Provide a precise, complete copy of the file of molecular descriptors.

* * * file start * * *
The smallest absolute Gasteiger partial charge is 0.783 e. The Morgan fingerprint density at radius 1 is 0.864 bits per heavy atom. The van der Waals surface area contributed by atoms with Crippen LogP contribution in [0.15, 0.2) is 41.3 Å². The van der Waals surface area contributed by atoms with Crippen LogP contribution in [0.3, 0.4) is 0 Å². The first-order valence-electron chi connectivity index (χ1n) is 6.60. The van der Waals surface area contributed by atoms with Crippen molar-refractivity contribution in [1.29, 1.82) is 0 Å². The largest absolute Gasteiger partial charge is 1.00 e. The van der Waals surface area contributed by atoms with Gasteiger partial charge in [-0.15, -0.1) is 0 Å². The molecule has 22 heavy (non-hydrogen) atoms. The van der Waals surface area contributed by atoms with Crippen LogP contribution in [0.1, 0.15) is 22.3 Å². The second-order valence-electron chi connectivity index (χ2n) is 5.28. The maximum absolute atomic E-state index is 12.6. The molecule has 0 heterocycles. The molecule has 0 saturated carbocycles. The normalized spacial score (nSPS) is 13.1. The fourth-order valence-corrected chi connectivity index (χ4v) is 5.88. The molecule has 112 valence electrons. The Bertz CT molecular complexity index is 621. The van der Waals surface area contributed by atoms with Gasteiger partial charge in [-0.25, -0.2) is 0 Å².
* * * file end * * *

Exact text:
The smallest absolute Gasteiger partial charge is 0.783 e. The Morgan fingerprint density at radius 1 is 0.864 bits per heavy atom. The van der Waals surface area contributed by atoms with Crippen LogP contribution in [0.15, 0.2) is 41.3 Å². The van der Waals surface area contributed by atoms with Crippen LogP contribution in [0.3, 0.4) is 0 Å². The first-order valence-electron chi connectivity index (χ1n) is 6.60. The van der Waals surface area contributed by atoms with Crippen molar-refractivity contribution in [1.29, 1.82) is 0 Å². The largest absolute Gasteiger partial charge is 1.00 e. The van der Waals surface area contributed by atoms with Gasteiger partial charge in [-0.15, -0.1) is 0 Å². The molecule has 22 heavy (non-hydrogen) atoms. The van der Waals surface area contributed by atoms with Crippen LogP contribution in [0.1, 0.15) is 22.3 Å². The second-order valence-electron chi connectivity index (χ2n) is 5.28. The maximum absolute atomic E-state index is 12.6. The molecule has 0 heterocycles. The molecule has 0 saturated carbocycles. The normalized spacial score (nSPS) is 13.1. The fourth-order valence-corrected chi connectivity index (χ4v) is 5.88. The molecule has 112 valence electrons. The Bertz CT molecular complexity index is 621. The van der Waals surface area contributed by atoms with Gasteiger partial charge in [-0.25, -0.2) is 0 Å².